Mcclelland Farm Equipment Co., a Corporation, Appellant, v. United States of America, Appellee, 601 F.2d 365 (8th Cir. 1979)

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US Court of Appeals for the Eighth Circuit - 601 F.2d 365 (8th Cir. 1979) Submitted May 16, 1979. Decided July 10, 1979

James P. Fitzgerald of McGrath, North, O'Malley & Kratz, Omaha, Neb., for appellant.

Gayle P. Miller, Atty., Tax Div., Dept. of Justice, Washington, D. C., for appellee; M. Carr Ferguson, Asst. Atty. Gen., Gilbert E. Andrews and Grant W. Wiprud, Attys., Tax Div., Dept. of Justice, Washington, D. C., Edward G. Warin, U. S. Atty. and Paul W. Madgett, Asst. U. S. Atty., Omaha, Neb., on brief.

Before BRIGHT, HENLEY and McMILLIAN, Circuit Judges.

BRIGHT, Circuit Judge.

McClelland Farm Equipment Co. (McClelland) appeals from the district court's grant of summary judgment in favor of the Government denying McClelland's tax refund claim. McClelland seeks recovery of taxes it paid when the Internal Revenue Service (IRS) disallowed, as prematurely filed, McClelland's election for 1968 to be taxed as a small business corporation under Subchapter S of the Internal Revenue Code, 26 U.S.C. §§ 1371-1379 (1976). The district court concluded that McClelland's election for 1968, which the IRS received approximately one month prior to the two-month Subchapter S election period provided by former 26 U.S.C. § 1372(c),1  was not "filed" during that period as required by Treas.Reg. § 1.1372-2(b) (1978).2  We hold the election was timely filed and reverse the summary judgment.

McClelland became incorporated under Nebraska law in January 1965. For three years it filed its federal income tax returns as an ordinary corporate taxpayer, pursuant to section 11 of the Internal Revenue Code (IRC). On October 27, 1967, McClelland mailed to the IRS a Subchapter S election form (Form 2553) and written consents to the election by each of its shareholders. McClelland's election form stated on its face that the "(e)lection is to be effective for the taxable year beginning Jan. 1, 1968."3 

The IRS received these election and consent statements on October 30, 1967, but did not notify McClelland that it either accepted or rejected the election. Apparently the IRS kept the election documents in its records pertaining to McClelland as if the documents had been properly filed.4  McClelland assumed that it had made a proper election, and it filed tax returns as a Subchapter S corporation for its 1968 through 1973 taxable years. During this period the IRS placed McClelland on its mailing list for Subchapter S tax return forms, and McClelland annually received such forms from the agency.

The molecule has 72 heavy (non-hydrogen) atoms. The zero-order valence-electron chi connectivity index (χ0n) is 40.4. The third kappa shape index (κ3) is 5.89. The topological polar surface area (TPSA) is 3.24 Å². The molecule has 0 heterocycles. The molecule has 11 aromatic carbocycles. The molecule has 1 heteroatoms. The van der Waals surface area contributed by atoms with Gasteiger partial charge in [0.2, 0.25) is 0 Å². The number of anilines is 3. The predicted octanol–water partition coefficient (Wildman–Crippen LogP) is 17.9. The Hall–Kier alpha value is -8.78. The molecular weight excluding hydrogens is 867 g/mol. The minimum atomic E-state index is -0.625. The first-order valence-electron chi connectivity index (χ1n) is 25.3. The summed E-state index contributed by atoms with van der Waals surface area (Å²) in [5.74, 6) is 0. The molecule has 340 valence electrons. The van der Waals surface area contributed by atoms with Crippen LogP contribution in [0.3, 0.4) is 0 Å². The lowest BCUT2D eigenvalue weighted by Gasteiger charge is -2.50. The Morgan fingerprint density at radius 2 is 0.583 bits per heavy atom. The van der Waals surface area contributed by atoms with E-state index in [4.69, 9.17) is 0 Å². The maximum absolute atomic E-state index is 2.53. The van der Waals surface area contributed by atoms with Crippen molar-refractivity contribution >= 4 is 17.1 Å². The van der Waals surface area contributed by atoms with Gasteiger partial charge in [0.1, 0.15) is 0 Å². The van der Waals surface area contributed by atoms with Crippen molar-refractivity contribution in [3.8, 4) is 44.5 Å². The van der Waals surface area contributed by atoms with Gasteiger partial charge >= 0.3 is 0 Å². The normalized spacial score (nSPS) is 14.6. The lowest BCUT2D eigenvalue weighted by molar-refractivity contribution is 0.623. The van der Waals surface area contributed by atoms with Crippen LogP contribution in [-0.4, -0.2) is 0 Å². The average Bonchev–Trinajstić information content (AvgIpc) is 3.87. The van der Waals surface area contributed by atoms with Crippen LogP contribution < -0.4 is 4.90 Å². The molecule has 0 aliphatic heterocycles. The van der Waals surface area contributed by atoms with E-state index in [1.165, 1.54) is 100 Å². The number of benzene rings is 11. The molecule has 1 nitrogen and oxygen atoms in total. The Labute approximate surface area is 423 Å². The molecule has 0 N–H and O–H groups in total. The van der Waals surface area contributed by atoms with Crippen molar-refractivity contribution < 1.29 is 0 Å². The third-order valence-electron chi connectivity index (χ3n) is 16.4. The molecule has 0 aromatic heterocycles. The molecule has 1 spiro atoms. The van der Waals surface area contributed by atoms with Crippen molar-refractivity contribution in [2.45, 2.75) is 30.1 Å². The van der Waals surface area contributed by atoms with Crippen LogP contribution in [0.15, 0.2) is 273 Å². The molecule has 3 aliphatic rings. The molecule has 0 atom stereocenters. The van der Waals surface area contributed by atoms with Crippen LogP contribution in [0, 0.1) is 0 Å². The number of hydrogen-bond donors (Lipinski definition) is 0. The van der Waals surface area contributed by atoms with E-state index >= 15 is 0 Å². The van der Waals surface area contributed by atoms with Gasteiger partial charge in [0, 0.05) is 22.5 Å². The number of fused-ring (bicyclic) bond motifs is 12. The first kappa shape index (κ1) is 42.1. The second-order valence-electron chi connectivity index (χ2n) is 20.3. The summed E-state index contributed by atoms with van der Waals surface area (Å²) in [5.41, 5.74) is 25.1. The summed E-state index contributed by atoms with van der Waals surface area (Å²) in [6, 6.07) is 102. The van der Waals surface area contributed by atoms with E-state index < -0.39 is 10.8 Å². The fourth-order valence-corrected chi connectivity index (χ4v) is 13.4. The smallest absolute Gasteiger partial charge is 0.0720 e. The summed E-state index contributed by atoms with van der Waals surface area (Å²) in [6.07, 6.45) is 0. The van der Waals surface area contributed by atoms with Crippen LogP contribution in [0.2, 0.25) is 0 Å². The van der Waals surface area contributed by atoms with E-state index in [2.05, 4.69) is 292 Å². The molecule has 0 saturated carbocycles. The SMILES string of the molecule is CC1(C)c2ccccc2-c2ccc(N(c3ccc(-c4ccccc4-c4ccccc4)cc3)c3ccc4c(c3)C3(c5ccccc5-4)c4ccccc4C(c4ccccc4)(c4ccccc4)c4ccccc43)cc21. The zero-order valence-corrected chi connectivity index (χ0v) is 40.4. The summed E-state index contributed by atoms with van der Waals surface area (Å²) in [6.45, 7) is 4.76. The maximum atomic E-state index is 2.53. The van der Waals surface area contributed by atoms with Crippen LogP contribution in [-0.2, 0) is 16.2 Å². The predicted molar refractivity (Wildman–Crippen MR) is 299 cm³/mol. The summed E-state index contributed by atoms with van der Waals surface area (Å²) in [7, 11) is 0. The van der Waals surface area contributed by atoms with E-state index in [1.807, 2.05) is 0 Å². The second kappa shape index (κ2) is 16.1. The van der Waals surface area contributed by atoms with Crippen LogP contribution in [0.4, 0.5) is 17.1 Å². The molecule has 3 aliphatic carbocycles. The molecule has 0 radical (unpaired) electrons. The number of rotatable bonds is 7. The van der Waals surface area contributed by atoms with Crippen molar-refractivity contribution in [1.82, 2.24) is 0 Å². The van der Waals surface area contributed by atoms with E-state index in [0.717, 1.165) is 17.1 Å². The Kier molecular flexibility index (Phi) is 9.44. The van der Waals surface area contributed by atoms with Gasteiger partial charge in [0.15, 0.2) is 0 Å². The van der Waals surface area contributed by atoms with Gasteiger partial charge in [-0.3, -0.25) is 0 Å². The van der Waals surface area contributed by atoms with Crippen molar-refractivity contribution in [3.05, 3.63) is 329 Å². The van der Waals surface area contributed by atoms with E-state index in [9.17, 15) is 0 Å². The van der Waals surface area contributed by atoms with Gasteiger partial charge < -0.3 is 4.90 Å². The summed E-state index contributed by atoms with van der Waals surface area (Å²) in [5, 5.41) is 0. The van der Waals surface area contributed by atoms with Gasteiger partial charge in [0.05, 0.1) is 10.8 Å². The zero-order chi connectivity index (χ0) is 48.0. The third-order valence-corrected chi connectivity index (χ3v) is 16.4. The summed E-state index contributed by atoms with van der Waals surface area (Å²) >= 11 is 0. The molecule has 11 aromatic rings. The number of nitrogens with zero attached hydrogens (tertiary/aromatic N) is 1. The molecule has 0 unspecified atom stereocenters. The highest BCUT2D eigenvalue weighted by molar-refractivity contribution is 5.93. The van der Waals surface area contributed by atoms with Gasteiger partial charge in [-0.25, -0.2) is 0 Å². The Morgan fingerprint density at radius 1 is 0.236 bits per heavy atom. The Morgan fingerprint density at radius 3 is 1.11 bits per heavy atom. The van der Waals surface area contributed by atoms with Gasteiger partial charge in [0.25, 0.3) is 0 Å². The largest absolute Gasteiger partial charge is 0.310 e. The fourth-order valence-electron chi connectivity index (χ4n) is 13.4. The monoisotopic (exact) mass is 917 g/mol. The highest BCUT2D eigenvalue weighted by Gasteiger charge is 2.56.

In 1973, the IRS conducted an audit of McClelland's 1971 tax return. In reviewing this return, the investigating agent examined the 1968 election form and ruled the election invalid as premature, because McClelland submitted it to the IRS prior to the election period prescribed by 26 U.S.C. § 1372(c) and Treas.Reg. § 1.1372-2(b). The IRS, relying upon the audit, assessed back taxes and interest totaling $69,643.37 against McClelland for three taxable years 1970, 1971, and 1972.

McClelland paid the assessed amount and then brought this action for a tax refund in the district court.5  The case was referred to a magistrate for findings and recommendations on the Government's motion for summary judgment. The magistrate found McClelland's 1968 election had been untimely filed and recommended granting the Government's motion. The district court adopted this recommendation and entered summary judgment against McClelland.

The Government does not contest McClelland's eligibility for Subchapter S tax treatment during the taxable years in question. It is also undisputed that the form and content of McClelland's Form 2553 and consent letters satisfied the requirements of Subchapter S. Thus, the sole underlying question here is whether the Timing of McClelland's submission of its election to the IRS precludes the election's validity in the circumstances of this case.